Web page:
Is it better to be a devout atheist than to be a casual (enter name of religion here)?
In a recent article in The Huffington Post, Andrew Schwartz writes about the strong rhetorical skills that atheists have. He asserts, “Today, atheists are armed with the answers Darwin gave and a modern metaphysics that allows them to confidently argue against religious rhetoric and comfortably say that there is no god.” True enough, it is a more common experience (at least on my end) to come across atheists that can fully back up their faith (or the lack of it) and explain just why they won’t believe that God exists. Though some would argue that atheists are not spiritual, this is not true at all; there is such a thing as “atheist spirituality.” If one searches for books on the subject, there are plenty. There is the “Little Book of Atheist Spirituality” and “I Don’t Have Enough Faith to Be an Atheist.” Apart from being spiritual, atheism is also about taking an intellectual, positivist stance on ontological issues. Because of the highly logical and intellectual reasons atheists usually cite for their version of spirituality, it is not uncommon for an atheist to arm himself with ammunition to fire off in debates about the existence of God. And because a believer usually takes truths by faith, it is far more easier and convenient to believe in an atheist, who calls upon the wisdom of logic and science. This is probably why “the new ideology of this age certainly is atheism,” as Schwartz asserts. Sectarianism has been dropped in favor of secularization, and it is much harder to reveal one’s religious affiliation than it is to reveal one’s lack of it. Being partial to one belief is a new taboo; eclectic universality is favored above the political incorrectness of religiosity. A case in point, being careful not to say “Merry Christmas” in the yuletide season and eschewing it for the more generic greeting of “Happy Holidays.” But it is Christmas isn’t it? Can’t we even say that? No, lest we offend those who do not believe in Christ or the existence of a God.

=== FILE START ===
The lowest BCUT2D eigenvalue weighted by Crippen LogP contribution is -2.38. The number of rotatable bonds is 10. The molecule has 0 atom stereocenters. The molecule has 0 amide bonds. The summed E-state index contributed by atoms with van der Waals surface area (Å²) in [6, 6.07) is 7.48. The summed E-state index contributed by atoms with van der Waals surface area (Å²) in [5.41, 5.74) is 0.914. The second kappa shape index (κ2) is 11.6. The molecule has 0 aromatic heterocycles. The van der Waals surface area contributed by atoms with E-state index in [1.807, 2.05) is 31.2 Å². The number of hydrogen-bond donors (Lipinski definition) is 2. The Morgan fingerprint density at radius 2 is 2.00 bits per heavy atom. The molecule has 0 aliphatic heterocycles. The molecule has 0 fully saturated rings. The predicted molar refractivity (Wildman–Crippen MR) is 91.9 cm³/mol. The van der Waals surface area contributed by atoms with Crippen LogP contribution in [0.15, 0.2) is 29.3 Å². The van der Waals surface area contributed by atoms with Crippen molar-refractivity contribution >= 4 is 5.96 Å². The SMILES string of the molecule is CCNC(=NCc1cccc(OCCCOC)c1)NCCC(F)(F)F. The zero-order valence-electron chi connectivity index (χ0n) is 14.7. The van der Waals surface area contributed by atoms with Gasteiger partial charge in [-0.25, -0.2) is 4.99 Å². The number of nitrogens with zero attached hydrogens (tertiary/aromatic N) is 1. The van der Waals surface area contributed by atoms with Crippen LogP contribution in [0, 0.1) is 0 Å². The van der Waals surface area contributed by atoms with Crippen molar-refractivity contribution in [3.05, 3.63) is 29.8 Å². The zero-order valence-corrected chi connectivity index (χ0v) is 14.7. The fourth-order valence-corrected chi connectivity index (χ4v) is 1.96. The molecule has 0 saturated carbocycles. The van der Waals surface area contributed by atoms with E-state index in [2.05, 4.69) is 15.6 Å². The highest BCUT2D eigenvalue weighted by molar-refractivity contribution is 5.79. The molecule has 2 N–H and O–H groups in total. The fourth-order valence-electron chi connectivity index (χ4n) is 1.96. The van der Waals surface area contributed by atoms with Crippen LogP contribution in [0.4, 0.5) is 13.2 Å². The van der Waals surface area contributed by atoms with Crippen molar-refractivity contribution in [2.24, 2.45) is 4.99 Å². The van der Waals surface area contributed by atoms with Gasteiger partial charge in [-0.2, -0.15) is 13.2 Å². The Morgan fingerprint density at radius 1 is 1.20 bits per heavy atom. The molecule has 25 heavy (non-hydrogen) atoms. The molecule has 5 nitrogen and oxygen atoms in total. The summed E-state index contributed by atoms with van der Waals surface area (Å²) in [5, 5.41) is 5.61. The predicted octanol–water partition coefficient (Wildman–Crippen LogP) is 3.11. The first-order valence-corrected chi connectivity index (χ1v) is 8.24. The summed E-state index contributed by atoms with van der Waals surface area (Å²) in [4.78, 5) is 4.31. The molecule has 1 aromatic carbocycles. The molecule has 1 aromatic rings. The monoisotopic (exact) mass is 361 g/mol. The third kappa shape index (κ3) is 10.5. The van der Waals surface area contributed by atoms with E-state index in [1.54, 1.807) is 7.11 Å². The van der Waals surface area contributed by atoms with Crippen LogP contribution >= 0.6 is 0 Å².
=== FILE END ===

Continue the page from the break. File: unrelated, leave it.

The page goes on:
What then is the role of believers in an age of atheism? How can believers arm themselves to keep their faith intact and be able to defend it? And more importantly, do “believers” of this age care enough to risk looking biased and opinionated when they defend their own belief? Schwartz argues that the church is still at the center of charitable activities – hence they’ve established their role in the betterment of society. With religion’s pivotal role in helping people live better lives physically, socially and economically, those who do believe should actively learn more about their religion, be prepared to argue for it when it is being questioned, and more importantly actively practice it in their daily lives. One of the main reasons that so many are tempted to abandon belief is that so many of those who claim that they believe are not very good ambassadors of their chosen religion. If someone asks you why you believe in the Bible, or the Q’uran or the Tanakh, you have to be able to give a strong answer. Sadly, I think the biggest reason why so many get turned off by religion is not because of religious doctrines and teachings, but the example of the lives of believers themselves.